Kroger Pulls Paid COVID Leave Benefits for Unvaccinated Workers

Author: David B. Weisenfeld

December 15, 2021

One of the nation's largest employers, the supermarket chain Kroger, has announced that it will no longer provide paid emergency COVID leave for unvaccinated employees, effective January 1, 2022.

Kroger also will add a $50 monthly surcharge for salaried employees enrolled in a company healthcare plan who remain unvaccinated.

Earlier this year, the Cincinnati, Ohio-based Kroger announced it would give a one-time payment of $100 to all of its associates who received the full recommended doses of the COVID-19 vaccine and presented appropriate proof of vaccination to their HR representative, joining a wave of companies, states and cities offering similar incentives. The company has said these payments will continue.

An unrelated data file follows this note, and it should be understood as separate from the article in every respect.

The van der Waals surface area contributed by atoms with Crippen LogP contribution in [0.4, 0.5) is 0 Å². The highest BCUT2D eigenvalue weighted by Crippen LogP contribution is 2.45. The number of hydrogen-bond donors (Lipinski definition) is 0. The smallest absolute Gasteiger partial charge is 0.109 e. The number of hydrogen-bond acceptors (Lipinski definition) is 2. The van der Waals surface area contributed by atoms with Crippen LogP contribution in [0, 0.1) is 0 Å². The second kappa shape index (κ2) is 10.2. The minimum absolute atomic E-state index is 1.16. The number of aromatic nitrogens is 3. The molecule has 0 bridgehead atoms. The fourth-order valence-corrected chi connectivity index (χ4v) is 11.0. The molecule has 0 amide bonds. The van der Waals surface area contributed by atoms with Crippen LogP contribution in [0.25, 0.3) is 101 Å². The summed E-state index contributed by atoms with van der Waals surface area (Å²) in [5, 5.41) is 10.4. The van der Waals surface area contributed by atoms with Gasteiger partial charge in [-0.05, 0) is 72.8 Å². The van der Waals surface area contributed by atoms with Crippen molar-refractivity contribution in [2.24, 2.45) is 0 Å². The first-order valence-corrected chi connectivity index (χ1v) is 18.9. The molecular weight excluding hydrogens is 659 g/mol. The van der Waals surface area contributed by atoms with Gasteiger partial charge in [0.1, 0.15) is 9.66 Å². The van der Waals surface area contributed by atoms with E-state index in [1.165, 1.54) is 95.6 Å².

In August, Delta Air Lines announced it would begin charging a $200 monthly surcharge on employees enrolled in the company's healthcare plan who have not been vaccinated. Delta's CEO called the surcharge a necessary step to address the financial risk that employees' decisions to remain unvaccinated create for the airline, noting the average hospital stay for COVID-19 costs $50,000 per person.

While a number of states have been placing limits on employer vaccine mandates recently, no federal law requires that employers provide group health care coverage to all employees under the same terms and conditions. As a result, surcharges like those imposed by Kroger and Delta likely would survive legal challenges.

Guidance issued this fall by the Department of Labor (DOL), the Department of Health and Human Services (HHS) and the Treasury Department stated that employers can incentivize employees by offering discounts on monthly insurance premiums for those who are vaccinated for COVID-19 or impose surcharges on those who choose not to be vaccinated (for reasons other than a medical condition).